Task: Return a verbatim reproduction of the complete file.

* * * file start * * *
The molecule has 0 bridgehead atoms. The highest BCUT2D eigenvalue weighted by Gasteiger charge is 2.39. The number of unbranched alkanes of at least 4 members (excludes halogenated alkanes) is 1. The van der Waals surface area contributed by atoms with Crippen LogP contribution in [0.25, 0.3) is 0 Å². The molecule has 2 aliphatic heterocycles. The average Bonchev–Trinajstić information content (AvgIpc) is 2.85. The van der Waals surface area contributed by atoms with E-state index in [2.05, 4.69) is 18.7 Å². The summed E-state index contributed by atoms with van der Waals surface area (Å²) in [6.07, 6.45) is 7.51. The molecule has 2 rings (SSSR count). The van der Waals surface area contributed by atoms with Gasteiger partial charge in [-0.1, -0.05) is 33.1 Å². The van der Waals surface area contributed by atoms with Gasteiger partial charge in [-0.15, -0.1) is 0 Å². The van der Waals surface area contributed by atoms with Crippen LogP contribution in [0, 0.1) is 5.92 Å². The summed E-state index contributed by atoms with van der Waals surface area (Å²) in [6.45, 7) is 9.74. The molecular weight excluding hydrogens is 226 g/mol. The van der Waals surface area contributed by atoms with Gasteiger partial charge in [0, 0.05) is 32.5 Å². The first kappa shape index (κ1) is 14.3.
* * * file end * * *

The molecule has 0 bridgehead atoms. The highest BCUT2D eigenvalue weighted by Gasteiger charge is 2.39. The number of unbranched alkanes of at least 4 members (excludes halogenated alkanes) is 1. The van der Waals surface area contributed by atoms with Crippen LogP contribution in [0.25, 0.3) is 0 Å². The molecule has 2 aliphatic heterocycles. The average Bonchev–Trinajstić information content (AvgIpc) is 2.85. The van der Waals surface area contributed by atoms with E-state index in [2.05, 4.69) is 18.7 Å². The summed E-state index contributed by atoms with van der Waals surface area (Å²) in [6.07, 6.45) is 7.51. The molecule has 2 rings (SSSR count). The van der Waals surface area contributed by atoms with Gasteiger partial charge in [-0.1, -0.05) is 33.1 Å². The van der Waals surface area contributed by atoms with Gasteiger partial charge in [-0.15, -0.1) is 0 Å². The van der Waals surface area contributed by atoms with Crippen LogP contribution in [0, 0.1) is 5.92 Å². The summed E-state index contributed by atoms with van der Waals surface area (Å²) in [6.45, 7) is 9.74. The molecular weight excluding hydrogens is 226 g/mol. The van der Waals surface area contributed by atoms with Gasteiger partial charge in [0, 0.05) is 32.5 Å². The first kappa shape index (κ1) is 14.3.